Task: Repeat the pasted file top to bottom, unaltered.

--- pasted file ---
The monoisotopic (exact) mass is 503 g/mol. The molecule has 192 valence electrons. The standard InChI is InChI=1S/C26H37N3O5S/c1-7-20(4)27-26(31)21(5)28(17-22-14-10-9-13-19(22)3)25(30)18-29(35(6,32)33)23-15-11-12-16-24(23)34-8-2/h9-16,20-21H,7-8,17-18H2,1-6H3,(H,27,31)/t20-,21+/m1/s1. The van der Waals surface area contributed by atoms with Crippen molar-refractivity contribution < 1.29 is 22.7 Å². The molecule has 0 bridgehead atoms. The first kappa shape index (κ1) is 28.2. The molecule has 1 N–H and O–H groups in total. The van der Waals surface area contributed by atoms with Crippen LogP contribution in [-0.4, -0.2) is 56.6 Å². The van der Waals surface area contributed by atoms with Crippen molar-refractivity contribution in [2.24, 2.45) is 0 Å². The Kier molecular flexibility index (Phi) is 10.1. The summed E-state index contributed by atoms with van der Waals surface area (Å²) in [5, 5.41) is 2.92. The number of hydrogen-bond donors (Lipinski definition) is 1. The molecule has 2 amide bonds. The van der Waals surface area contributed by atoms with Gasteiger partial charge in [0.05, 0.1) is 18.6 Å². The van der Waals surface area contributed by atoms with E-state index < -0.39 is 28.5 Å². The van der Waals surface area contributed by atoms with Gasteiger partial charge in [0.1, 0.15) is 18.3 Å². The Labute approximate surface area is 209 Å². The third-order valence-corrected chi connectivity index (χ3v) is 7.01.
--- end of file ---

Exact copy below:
The monoisotopic (exact) mass is 503 g/mol. The molecule has 192 valence electrons. The standard InChI is InChI=1S/C26H37N3O5S/c1-7-20(4)27-26(31)21(5)28(17-22-14-10-9-13-19(22)3)25(30)18-29(35(6,32)33)23-15-11-12-16-24(23)34-8-2/h9-16,20-21H,7-8,17-18H2,1-6H3,(H,27,31)/t20-,21+/m1/s1. The van der Waals surface area contributed by atoms with Crippen molar-refractivity contribution < 1.29 is 22.7 Å². The molecule has 0 bridgehead atoms. The first kappa shape index (κ1) is 28.2. The molecule has 1 N–H and O–H groups in total. The van der Waals surface area contributed by atoms with Crippen LogP contribution in [-0.4, -0.2) is 56.6 Å². The van der Waals surface area contributed by atoms with Crippen molar-refractivity contribution in [2.24, 2.45) is 0 Å². The Kier molecular flexibility index (Phi) is 10.1. The summed E-state index contributed by atoms with van der Waals surface area (Å²) in [5, 5.41) is 2.92. The number of hydrogen-bond donors (Lipinski definition) is 1. The molecule has 2 amide bonds. The van der Waals surface area contributed by atoms with Gasteiger partial charge in [0.05, 0.1) is 18.6 Å². The van der Waals surface area contributed by atoms with E-state index < -0.39 is 28.5 Å². The van der Waals surface area contributed by atoms with Gasteiger partial charge in [0.1, 0.15) is 18.3 Å². The Labute approximate surface area is 209 Å². The third-order valence-corrected chi connectivity index (χ3v) is 7.01.